• Pick a chant, translate it, write clear and detailed directions to a fellow student on how you would like their music illustrated.
  • EXTRA CREDIT: You are a monk and want to send a new hymn to your brother monk.Create your own beautiful piece of medieval music.
slide19

Renaissance

Music

(1450-1600)

review
Review
  • Middle Ages
    • Historically, Romans legalized Christianity
    • 476 AD, Romans left Europe
    • Left Roman Catholic Church in charge
gregorian chant
Gregorian Chant
  • Pope Gregor I
    • Monophonic songs
    • A Capella
    • Modes
    • Latin
organum
Organum
  • from Ancient Greek ὄργανον - organon "organ, instrument, tool"
  • Around 1100, other parts were added to the original chant melody, creating 2 and 3-part music called “organum.”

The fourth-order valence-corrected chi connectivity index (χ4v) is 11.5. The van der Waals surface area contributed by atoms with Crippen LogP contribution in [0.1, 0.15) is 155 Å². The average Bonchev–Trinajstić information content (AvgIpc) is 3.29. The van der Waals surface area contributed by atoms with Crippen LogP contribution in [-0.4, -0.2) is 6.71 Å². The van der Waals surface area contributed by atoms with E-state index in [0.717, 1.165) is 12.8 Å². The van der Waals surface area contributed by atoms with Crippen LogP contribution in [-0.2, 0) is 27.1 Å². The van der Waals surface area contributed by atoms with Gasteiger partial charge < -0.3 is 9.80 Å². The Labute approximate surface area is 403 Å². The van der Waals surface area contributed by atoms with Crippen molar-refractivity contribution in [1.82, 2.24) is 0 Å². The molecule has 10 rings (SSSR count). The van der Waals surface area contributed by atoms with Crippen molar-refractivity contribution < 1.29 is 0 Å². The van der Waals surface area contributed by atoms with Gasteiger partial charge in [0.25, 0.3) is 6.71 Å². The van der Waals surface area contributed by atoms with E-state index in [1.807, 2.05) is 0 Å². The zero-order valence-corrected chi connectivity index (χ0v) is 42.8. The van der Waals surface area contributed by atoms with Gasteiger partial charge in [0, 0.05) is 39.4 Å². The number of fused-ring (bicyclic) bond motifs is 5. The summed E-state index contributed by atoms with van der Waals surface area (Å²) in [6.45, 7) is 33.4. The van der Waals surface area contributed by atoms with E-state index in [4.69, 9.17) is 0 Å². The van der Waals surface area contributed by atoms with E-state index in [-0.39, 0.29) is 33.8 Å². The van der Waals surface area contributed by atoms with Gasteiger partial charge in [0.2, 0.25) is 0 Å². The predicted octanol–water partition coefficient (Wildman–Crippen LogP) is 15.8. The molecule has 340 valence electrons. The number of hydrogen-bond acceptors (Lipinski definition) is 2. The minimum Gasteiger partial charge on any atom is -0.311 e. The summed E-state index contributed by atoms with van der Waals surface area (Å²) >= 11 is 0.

• Most continued to be homophonic
motet
Motet

clause represented a sequence in Latin which was sung as a discant over a cantus firmus.

Start of counterpoint in music

  • Eventually musical texture grew to include three lines, allowing much more fulsome harmonies. Ex. 13th century motet
sumer is a cumin secular round full version
Sumer is a cuminSecular Round Full Version

Summer is coming in, loudly sings the cuckoo, cuckoo, cuckoo.... The seed grows; the meadow blossoms, and the woods alivens anew. The ewe bleats after the lamb; the cow lows after the calf; The bull leaps; the goat capers*; merrily sing cuckoo! Well sing you, cuckoo--don't ever stop now. Sing cuckoo, now....

pasitime with good company
Pasitime with good company

Full Version

Alto

Tenor

Bass

medieval motet religious text in latin
Medieval MotetReligious text in Latin
  • Polyphonic – lots of voices singing different lines at the same time (interweaving melodies)
  • Each choose your own nursery rhyme. We will sing all of them at the same time